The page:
We begin our discovery. If you have any knowledge of Tibet, then your most visual cue is the Potala Palace. Today it is a UNESCO World Heritage site which is leased from China and acts primarily as a museum for Tibetan culture. Resting on top of “Red Hill” overlooking Lhasa, it was first the site of the king in the mid-seventh century. It actually was the 5th Dalai Lama who decided to move the seat of his Gelugpa government to this site and work began on the White Palace in 1645. It was completed in 3 years with 9 stories. The accompanying Red Palace was not completed for 12 more years and the 5th Dali Lama’s death was concealed until it was completed and he was buried there.
Since construction the Potala has been the home of each of the successive Dali Lamas. The opening of the Norbulingka summer place in the late 18th century, changed the Potala’s occupancy to only a winter residence. It was the seat of the Tibetan government as well as its religious functions – self contained.
It suffered both in the 1959 uprising and the Cultural Revolution although Zhou Enlai, the Chines premier, is said to have protected it during the Revolution. It reopened in 1980 and completed with US $4 Million in 1995.
It is 13 stories, housing 1000 rooms and
The title says it all. We spent the day at the airport waiting for our flight to Lhasa to depart. We made it into Tibet around 4:30 PM and traveled 90 minutes following the Kyi Chu River valley, a wide wash with water moving in channels along side of the road. After our first road check point to review our Tibetan visa, we cross over the river into the main part of the city and our hotel. Our room at the Shangrri-la faces the eastern edge of the Potola Temple so we have a view morning and evening
Dinner at the hotel was Chinese and surprisingly delicious.
We start at 7:30 AM for an hour and one-half drive to the panda center. As volunteers for the day, we may have a more intimate view of the park and animals.
We are outfitted in a blue one-piece jumper with gloves. Lockers are provided for our personal stuff. Although we cant take pictures while working, our guide, Bruce, was there to capture all the exciting moments.
Our first job is to clean up the play yard of one giant panda- just like at home, cleaning up after our dogs. The giant pandas are solitary so they each have their own space. Then we clean the interior cages and replenish their bamboo ration
All this so that we have the opportunity to feed them carrots and specially made panda bars.
The park is built on a hill with the panda areas scattered on the hill side. Tour trolleys run up and down the hill taking groups of people to different areas for viewing. The morning is cool and quiet until the hoards of school children descend on the park. Although there are signs for quiet throughout the area, they screaming non-stop once the school buses arrive.
We spend the morning viewing all the giant panda play areas. By lunch time, the bears retreated into their shelters to get cooler. Our lunch is in the park cafeteria with the staff, the visiting kids and other volunteers. The food was not fancy but tasty and plentiful- including ubiquitous watermelon.
In the afternoon, we view a movie on the history of the Center and its work in panda husbandry. There are 4 panda centers in the Sichuan area. Chengdu has a center dedicated to giant panda breeding. Since it is in the city, it is the most convenient for the majority of tourists to visit it. The Dujiangyan site is a retreat for bears that will never be released back to the wild. Here we see a number of bears that were born in international locations as Washington DC. The Chinese government requires that the pandas return back to China after 3 years. The other 2 locations are used for scientific study and preparation for return to the wild. Each one is more remote than the other and not set up for human interaction.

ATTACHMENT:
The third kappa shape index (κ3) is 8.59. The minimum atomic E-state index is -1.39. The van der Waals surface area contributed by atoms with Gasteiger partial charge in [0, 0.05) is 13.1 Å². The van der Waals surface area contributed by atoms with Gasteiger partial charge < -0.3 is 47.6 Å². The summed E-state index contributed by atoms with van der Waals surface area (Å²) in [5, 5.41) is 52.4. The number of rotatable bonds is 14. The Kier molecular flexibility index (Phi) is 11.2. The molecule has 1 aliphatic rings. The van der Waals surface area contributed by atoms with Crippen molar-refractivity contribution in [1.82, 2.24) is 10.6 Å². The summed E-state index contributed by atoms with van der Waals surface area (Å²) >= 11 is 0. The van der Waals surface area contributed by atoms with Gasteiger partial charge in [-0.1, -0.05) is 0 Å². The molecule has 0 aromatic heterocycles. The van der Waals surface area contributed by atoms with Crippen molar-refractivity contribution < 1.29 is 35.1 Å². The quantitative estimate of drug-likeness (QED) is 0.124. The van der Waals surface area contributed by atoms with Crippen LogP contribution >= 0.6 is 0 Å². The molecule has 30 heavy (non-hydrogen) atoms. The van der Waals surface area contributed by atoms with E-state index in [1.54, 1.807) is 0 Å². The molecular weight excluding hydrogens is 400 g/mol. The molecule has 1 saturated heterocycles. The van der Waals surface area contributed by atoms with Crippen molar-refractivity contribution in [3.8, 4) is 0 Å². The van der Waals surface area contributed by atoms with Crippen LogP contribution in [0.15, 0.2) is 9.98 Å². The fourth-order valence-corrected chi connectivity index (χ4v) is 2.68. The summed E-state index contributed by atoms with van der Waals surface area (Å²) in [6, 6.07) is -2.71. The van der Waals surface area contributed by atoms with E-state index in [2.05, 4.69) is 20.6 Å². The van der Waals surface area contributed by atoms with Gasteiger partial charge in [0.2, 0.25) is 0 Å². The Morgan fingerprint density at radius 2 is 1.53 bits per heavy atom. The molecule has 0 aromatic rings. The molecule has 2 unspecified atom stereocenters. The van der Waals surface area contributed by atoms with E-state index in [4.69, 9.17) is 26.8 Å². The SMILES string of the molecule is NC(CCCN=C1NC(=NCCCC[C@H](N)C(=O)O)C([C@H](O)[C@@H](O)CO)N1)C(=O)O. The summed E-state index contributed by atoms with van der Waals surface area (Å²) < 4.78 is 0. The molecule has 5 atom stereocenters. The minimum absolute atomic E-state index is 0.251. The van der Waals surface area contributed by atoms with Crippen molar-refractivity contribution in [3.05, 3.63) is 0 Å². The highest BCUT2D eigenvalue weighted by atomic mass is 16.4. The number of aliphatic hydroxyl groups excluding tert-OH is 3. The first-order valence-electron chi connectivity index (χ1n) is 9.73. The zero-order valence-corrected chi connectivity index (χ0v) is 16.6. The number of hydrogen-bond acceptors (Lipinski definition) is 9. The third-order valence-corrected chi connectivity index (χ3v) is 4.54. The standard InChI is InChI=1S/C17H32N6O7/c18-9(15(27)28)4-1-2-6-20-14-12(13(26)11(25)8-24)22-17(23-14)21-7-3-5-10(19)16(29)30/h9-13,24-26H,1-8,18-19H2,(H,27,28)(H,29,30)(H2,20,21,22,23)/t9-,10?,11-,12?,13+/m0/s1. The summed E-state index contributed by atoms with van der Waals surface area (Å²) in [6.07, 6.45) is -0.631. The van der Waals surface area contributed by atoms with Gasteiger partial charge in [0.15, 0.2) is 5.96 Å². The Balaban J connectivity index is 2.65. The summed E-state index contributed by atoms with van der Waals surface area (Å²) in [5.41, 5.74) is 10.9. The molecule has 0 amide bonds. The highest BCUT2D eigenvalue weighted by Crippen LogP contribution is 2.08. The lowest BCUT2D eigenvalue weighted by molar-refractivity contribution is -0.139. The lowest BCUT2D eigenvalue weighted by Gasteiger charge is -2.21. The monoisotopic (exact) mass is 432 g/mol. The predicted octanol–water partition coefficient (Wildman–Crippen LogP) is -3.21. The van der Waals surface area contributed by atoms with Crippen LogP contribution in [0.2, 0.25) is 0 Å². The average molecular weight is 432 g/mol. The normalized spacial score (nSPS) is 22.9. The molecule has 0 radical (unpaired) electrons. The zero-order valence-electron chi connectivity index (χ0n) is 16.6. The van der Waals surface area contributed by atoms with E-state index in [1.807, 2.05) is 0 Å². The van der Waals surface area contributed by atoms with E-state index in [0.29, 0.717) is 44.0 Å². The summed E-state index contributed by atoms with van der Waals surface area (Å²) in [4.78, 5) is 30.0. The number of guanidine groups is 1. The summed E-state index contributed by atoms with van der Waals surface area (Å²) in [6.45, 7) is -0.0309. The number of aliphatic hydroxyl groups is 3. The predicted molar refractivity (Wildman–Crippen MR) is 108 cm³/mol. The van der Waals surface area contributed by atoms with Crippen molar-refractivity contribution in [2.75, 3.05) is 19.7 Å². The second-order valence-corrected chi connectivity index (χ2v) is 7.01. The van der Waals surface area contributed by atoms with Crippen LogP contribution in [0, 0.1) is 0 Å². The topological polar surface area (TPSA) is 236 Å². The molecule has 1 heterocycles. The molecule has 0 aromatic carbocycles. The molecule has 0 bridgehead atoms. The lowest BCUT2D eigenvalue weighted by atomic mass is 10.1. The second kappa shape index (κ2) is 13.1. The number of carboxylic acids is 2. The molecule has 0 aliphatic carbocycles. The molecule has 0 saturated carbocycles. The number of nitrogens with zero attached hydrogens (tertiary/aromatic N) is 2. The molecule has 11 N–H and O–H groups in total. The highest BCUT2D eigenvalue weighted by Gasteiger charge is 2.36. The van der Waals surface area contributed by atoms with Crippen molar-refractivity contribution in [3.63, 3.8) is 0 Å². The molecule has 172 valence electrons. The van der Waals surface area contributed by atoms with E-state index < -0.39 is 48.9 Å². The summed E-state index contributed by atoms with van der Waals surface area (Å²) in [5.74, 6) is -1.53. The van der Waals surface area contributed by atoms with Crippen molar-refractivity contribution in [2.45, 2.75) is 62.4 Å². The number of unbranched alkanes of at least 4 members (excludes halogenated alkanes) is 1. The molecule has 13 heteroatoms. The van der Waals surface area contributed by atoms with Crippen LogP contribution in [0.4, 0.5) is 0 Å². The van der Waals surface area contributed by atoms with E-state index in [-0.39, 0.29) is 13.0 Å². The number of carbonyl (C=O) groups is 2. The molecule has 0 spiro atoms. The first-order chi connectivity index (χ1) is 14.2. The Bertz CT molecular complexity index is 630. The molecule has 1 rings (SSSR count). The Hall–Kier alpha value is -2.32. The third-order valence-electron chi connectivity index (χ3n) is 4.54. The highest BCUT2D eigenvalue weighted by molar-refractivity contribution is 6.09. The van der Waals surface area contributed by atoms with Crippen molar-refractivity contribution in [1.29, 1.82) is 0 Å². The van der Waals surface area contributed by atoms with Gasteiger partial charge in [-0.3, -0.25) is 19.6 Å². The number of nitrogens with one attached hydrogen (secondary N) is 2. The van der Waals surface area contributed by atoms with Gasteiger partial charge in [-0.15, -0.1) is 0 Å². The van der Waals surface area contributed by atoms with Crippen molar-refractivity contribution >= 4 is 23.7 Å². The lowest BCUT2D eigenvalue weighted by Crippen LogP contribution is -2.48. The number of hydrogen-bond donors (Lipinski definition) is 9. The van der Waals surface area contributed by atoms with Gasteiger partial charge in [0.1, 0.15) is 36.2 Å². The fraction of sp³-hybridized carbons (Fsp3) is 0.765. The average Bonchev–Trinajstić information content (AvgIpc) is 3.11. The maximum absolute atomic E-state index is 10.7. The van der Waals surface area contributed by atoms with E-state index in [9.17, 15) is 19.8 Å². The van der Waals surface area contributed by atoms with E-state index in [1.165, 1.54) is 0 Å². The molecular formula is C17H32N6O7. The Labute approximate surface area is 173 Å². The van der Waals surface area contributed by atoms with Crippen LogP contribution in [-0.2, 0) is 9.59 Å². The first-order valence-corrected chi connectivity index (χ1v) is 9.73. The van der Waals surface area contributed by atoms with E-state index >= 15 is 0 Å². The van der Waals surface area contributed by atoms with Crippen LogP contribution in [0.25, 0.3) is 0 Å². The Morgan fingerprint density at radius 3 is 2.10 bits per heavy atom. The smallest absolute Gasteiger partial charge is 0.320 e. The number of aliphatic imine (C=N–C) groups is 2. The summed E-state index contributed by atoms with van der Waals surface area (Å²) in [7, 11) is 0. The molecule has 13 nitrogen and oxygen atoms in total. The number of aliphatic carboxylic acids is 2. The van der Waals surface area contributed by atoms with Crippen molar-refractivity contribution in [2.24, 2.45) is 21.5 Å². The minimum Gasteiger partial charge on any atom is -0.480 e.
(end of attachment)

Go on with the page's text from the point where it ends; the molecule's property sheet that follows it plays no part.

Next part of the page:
There are red pandas that look like foxes or raccoons only red and weigh significantly less than the giant ones.
We finished a few more clean up projects and participated in the 2 PM feeding of the giants before sharing in making a few panda bars (soy milk dried, beans, sugar).
Heading back to Chengdu, we stopped for a few minutes in the ancient town of Jiezi,although we did not have time to view the old Guangyan Buddhist Temple.
Traffic was challenge so we went straight to dinner when we arrived in Chengdu. Our meal was less spicy this evening. We finished dinner and went to a Chinese Vaudeville show, Changing Faces, with puppetry, music, slight of hand mask changes, etc. Trying to stay awake we drank lots of tea and ate sunflower seeds.
We arrived Chengdu on Monday after 14 plus hours. Since it was 5:30 AM we went to our hotel, The Temple House, to check in, catch a bite to eat and then explore the area on our own.
The Temple House, part of a group of hotels one of which we stayed in previously in Hong Kong, is a Qing dynastic era fusion of old and new.
Situated adjacent to a high-end shopping area, we strolled around to find Starbucks that we knew would be close by.
But first a picture at the Nike store and a peek at the Apple digs.
In the rear area is the old Daci Temple with its attached tea house. Chengdu is known for its peaceful environment in which there are hundreds of tea houses and parks for relaxation any time of day. With retirement age of 50/55, the city has a heavy population of older people, often accompanied by grandchildren whose parents may be employed in other cities.
Our break away from winter was a week in Maui since we have only spent one day there in previous travels.